Christophe was moving his office and had to get rid of a piano. But one does not simply get rid of a piano. He and Todd concocted a plan to bring it to a public place so that it could be enjoyed by many. Locations were kicked around and Bernal Heights, an amazing park in San Francisco, won out.
I'm embarrassed to say that I wasn't all that into the idea. I thought it was cool, but I'm trying to spend all of my time working on our startup, SETT. Still, there are some friends you'd help move a body, some friends you'd help move a piano, and Todd is both.
All together there were about six of us that night. We loaded the piano to and from the Ziptruck, pushed it on a dolly up the hill, and carried it over the guardrail and onto a perfect flat area Todd had scoped out that overlooks both bridges, the hills, and downtown. It was perfect.
We hung out for an hour or so, taking turns playing the piano and taking pictures, and then we left. Predictably, the piano was all over the Internet the next day.
Todd had the brilliant idea of arranging a small piano recital. Get a few piano players together, invite a few friends, and enjoy the piano while it lasts. The volunteers lined up and the guest list started stacking up on Facebook.
Three hours before the recital is supposed to begin, it's gotten out of control. Over 100 people have RSVP'd, and we've all invited other friends, too. Then the worst happens-- we're sitting in my RV working when Todd starts getting texts from every corner of the earth.
"The Piano is Gone."
Some people might call off the event. Others might substitute a keyboard or some other lesser instrument. Not Todd. He's on the phone with everyone on Craigslist selling a piano as well as several music shops. He finds a deal on a passable one and flies over to Oakland on his motorcycle to go rent a truck and bring it back over.
Right on time, fifteen minutes before the show is to begin, he pulls up to a dozen of us waiting, dressed in suits and tuxedos, ready to push the piano up the hill.
We offload the piano and repeat the process from two nights prior. Bernal Heights once again has a piano. As it should.
The joy of living in San Francisco is experiencing those magical moments that couldn't happen in any other city. Tonight's piano recital was one of those moments. When the first song was played, there were twenty people or so watching. By the end there must have been two hundred.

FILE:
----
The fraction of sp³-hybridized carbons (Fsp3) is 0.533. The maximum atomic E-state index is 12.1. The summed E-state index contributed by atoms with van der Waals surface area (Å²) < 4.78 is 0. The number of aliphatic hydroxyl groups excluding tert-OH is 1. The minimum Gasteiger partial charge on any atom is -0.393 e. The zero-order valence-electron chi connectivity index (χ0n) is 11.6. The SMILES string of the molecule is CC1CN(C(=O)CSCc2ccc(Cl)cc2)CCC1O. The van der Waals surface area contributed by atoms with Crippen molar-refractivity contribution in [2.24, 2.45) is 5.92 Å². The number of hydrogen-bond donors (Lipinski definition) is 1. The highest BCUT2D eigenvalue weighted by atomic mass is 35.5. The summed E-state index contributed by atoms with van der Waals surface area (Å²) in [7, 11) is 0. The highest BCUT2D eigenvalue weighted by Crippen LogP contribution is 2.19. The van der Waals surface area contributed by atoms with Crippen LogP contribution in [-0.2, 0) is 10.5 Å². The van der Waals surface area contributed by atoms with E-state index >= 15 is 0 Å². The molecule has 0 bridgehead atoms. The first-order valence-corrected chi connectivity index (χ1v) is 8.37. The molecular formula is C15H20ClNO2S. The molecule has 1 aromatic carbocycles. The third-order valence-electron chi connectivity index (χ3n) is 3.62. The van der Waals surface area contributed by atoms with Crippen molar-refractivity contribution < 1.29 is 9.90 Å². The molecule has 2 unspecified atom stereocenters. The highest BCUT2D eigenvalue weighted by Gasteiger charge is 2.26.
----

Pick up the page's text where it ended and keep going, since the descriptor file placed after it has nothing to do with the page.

There were old people, young people, tech people, and people with face tattoos. Everyone sat on blankets or on the grass, listening to the pianists play. There was jazz improv and there was Rachmaninov. Jodi from tap twice tea brought a tea table out and served people oolong by candlelight. Passerbys walking with families and dogs stopped and enjoyed the music. The sun set over the city as we all sat there listening.
All of a sudden, during a rousing jazz piece, a firework exploded low over our heads. Then another and another. Someone lower down on the hill was providing a rogue fireworks display. People cheered. It was stunning, but it was also a beacon to the police.
Fifteen minutes later, the park ranger has made his way to the piano and is trying to stop the playing. It's not working, because he's not quite mean enough to slam the cover on the pianist's hands. So classical music floats through the air as the finer points of symphonic law are discussed.
The piano continues. It's hard to stop it, really. You can't take the piano or unplug it. Finally Todd and Joe take responsibility for the piano and go to the back to get citations written and try to negotiate.
In the end, some sort of agreement is reached. The police and ranger remain for another twenty or thirty minutes of music, supervise the removal of the piano, and even enjoy a round of applause from the audience for their understanding. Everyone is happy. As we roll the piano down the hill, one last song is played by a crabwalking pianist.
Of all the people involved in this, I deserve the least credit, but I'm really happy to have been a part of it, and to have experienced it. It was really a magical moment to share with 200 of my favorite San Franciscans. A huge shout out to to Todd for coming up with the idea and executing it with perfection and to everyone else who helped move pianos!
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